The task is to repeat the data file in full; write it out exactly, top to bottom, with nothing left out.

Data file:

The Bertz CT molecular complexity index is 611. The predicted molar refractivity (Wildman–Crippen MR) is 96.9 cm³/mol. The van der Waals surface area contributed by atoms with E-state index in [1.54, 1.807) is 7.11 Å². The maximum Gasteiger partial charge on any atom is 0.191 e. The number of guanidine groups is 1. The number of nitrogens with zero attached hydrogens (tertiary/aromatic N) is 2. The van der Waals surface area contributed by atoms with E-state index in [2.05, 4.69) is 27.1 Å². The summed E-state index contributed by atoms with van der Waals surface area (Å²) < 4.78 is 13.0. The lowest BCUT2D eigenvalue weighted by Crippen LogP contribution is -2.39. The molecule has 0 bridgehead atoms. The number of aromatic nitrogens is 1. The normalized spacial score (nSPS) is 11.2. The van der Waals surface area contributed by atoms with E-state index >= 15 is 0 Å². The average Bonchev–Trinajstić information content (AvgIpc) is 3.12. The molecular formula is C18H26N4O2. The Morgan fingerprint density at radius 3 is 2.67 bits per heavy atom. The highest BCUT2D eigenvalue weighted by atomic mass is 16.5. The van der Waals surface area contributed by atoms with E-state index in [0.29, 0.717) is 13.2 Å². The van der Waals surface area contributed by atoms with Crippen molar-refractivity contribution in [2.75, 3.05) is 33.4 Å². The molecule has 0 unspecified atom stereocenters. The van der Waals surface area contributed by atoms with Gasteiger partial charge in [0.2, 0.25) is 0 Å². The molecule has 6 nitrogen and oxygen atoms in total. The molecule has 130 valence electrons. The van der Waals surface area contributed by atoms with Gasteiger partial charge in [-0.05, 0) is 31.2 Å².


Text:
The Bertz CT molecular complexity index is 611. The predicted molar refractivity (Wildman–Crippen MR) is 96.9 cm³/mol. The van der Waals surface area contributed by atoms with E-state index in [1.54, 1.807) is 7.11 Å². The maximum Gasteiger partial charge on any atom is 0.191 e. The number of guanidine groups is 1. The number of nitrogens with zero attached hydrogens (tertiary/aromatic N) is 2. The van der Waals surface area contributed by atoms with E-state index in [2.05, 4.69) is 27.1 Å². The summed E-state index contributed by atoms with van der Waals surface area (Å²) < 4.78 is 13.0. The lowest BCUT2D eigenvalue weighted by Crippen LogP contribution is -2.39. The molecule has 0 bridgehead atoms. The number of aromatic nitrogens is 1. The normalized spacial score (nSPS) is 11.2. The van der Waals surface area contributed by atoms with E-state index >= 15 is 0 Å². The average Bonchev–Trinajstić information content (AvgIpc) is 3.12. The molecular formula is C18H26N4O2. The Morgan fingerprint density at radius 3 is 2.67 bits per heavy atom. The highest BCUT2D eigenvalue weighted by atomic mass is 16.5. The van der Waals surface area contributed by atoms with E-state index in [0.29, 0.717) is 13.2 Å². The van der Waals surface area contributed by atoms with Crippen molar-refractivity contribution in [2.75, 3.05) is 33.4 Å². The molecule has 0 unspecified atom stereocenters. The van der Waals surface area contributed by atoms with Gasteiger partial charge in [0.2, 0.25) is 0 Å². The molecule has 6 nitrogen and oxygen atoms in total. The molecule has 130 valence electrons. The van der Waals surface area contributed by atoms with Gasteiger partial charge in [-0.05, 0) is 31.2 Å².